How Edge Learning Works

Cognex vision system suspended above conveyor belt inspects casted metal parts

Using a single, smart camera-based solution, edge learning can be deployed on any factory line within minutes. Such a solution integrates several components including machine vision hardware, rule-based tools, and artificial intelligence (AI) capabilities.

The In-Sight 2800 vision system, embedded with edge learning technology, facing left


Edge learning packs sophisticated hardware into a small form factor. It runs entirely in a smart camera equipped with integrated lighting, an autofocus lens, and a powerful sensor. All of these hardware features make edge learning possible.

Lighting is key for a high-quality imaging as it maximizes contrast, minimizes dark areas, and brings out the necessary detail.

A high-speed autofocus lens ensures that the object of interest is always in focus, even as distance changes. It does so by instantly adjusting focus as the region of interest (ROI) changes. Liquid autofocus lenses are smaller and lighter than equivalent mechanical lenses, reducing the size and weight of the camera while making it resistant to the shock and vibration of a production line.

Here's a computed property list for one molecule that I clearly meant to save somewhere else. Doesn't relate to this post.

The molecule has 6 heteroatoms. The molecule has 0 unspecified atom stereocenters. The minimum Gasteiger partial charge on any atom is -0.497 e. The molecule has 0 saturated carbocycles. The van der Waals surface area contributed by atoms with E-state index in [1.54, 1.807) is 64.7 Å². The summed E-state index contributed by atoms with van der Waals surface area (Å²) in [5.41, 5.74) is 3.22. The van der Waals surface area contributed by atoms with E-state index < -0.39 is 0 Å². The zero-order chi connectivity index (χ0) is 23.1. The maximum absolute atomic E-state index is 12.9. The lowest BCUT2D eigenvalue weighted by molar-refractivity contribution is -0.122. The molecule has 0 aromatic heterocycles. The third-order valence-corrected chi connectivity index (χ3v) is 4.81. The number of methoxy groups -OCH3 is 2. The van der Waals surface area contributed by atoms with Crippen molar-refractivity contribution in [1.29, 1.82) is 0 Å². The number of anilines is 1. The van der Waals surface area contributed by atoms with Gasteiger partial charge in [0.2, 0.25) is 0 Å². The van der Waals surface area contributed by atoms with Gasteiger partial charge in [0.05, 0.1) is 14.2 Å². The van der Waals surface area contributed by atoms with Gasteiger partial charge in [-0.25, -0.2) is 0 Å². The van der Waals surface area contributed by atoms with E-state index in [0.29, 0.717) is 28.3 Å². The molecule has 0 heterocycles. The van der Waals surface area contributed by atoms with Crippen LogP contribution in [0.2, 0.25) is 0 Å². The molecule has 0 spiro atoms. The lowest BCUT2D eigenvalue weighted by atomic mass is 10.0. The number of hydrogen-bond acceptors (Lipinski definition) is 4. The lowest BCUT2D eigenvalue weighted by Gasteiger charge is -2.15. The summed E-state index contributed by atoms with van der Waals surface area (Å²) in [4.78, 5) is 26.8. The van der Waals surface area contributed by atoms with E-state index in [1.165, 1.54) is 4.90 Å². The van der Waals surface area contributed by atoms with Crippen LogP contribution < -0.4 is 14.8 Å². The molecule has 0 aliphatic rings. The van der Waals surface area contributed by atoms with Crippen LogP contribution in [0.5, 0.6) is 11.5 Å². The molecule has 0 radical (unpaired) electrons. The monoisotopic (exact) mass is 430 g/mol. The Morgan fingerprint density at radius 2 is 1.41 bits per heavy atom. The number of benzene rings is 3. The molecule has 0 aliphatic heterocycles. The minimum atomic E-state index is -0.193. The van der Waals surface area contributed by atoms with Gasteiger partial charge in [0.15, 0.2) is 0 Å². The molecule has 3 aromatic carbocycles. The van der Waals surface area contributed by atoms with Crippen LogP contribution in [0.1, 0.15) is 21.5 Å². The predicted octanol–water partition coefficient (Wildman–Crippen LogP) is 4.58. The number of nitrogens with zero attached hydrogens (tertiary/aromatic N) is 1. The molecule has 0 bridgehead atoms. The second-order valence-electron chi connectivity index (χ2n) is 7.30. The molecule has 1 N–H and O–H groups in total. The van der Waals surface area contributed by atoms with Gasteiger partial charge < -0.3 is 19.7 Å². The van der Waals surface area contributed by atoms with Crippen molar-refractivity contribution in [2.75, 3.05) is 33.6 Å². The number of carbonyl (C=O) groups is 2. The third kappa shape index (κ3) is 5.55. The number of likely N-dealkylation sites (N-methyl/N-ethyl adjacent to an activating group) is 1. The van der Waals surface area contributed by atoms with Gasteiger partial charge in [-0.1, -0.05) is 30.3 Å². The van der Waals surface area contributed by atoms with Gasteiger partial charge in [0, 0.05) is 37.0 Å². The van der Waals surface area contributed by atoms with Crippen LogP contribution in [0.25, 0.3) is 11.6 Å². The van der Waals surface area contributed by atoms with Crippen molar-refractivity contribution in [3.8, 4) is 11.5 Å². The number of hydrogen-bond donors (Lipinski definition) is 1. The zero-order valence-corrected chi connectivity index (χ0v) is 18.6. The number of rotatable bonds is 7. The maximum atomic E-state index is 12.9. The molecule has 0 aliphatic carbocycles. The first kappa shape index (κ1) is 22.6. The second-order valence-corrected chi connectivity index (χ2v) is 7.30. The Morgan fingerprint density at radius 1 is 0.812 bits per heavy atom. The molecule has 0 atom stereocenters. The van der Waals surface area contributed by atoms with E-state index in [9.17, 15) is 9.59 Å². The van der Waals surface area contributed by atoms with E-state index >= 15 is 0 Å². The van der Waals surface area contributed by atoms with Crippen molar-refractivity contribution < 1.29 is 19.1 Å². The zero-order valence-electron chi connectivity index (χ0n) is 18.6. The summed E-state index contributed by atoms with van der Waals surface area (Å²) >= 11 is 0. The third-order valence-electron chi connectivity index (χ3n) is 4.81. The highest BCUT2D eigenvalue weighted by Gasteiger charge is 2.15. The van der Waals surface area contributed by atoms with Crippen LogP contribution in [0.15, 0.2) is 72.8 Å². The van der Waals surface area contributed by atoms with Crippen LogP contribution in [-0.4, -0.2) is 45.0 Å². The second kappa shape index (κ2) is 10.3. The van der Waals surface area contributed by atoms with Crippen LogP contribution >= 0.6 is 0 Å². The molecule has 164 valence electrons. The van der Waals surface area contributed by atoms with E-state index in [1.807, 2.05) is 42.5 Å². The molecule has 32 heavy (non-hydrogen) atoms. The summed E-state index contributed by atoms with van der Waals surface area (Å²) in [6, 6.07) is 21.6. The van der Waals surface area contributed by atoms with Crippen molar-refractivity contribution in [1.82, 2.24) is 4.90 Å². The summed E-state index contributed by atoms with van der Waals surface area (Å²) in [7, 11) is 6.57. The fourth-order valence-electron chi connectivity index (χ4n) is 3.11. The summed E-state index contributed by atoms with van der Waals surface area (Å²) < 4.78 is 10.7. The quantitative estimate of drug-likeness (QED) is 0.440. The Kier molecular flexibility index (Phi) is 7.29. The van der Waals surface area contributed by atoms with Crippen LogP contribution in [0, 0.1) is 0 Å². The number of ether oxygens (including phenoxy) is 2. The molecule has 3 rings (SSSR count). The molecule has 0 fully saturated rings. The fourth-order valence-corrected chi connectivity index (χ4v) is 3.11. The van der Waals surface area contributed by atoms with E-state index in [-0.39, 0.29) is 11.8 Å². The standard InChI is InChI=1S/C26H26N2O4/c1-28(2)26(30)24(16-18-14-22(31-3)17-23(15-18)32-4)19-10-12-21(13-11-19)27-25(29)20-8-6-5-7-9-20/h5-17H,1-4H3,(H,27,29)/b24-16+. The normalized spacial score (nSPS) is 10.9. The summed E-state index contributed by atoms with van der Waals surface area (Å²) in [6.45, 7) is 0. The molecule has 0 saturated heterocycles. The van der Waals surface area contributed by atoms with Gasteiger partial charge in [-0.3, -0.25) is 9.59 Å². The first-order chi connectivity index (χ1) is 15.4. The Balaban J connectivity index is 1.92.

A large and capable sensor offers high resolution and a wide field of view (FOV) for any given application.

Machine Vision Tools

Rule-based vision tools are well-suited for specialized tasks, such as location, measurement, and orientation. For the purposes of edge learning, they are combined in ways specific to the demands of factory automation, eliminating the need to chain vision tools or build complex logic sequences when training the system.

These tools provide fast preprocessing of images, extracting density, edge, and other feature information for the purposes of detecting and analyzing manufacturing defects. By identifying and clarifying the relevant parts of the image, these tools reduce computational load, compared to traditional deep learning approaches.

 Icons representing rule-based tools such as measure distance, pixel count and math and logic tools
Abstract image of human head with nodes and gears representing artificial intelligence

AI Capabilities

Instead of using rules created by human programmers, AI learns by example, building a neural network and devising effective pass/fail thresholds from labeled examples of acceptable and unacceptable parts. In essence, it mimics the way humans learn.

AI capabilities can have large training requirements. Edge learning, on the other hand, takes advantage of the fact that factory automation images have specific structural contents, and so pre-trains its algorithms with that domain knowledge. Not starting from scratch results in a less programming-intensive application.

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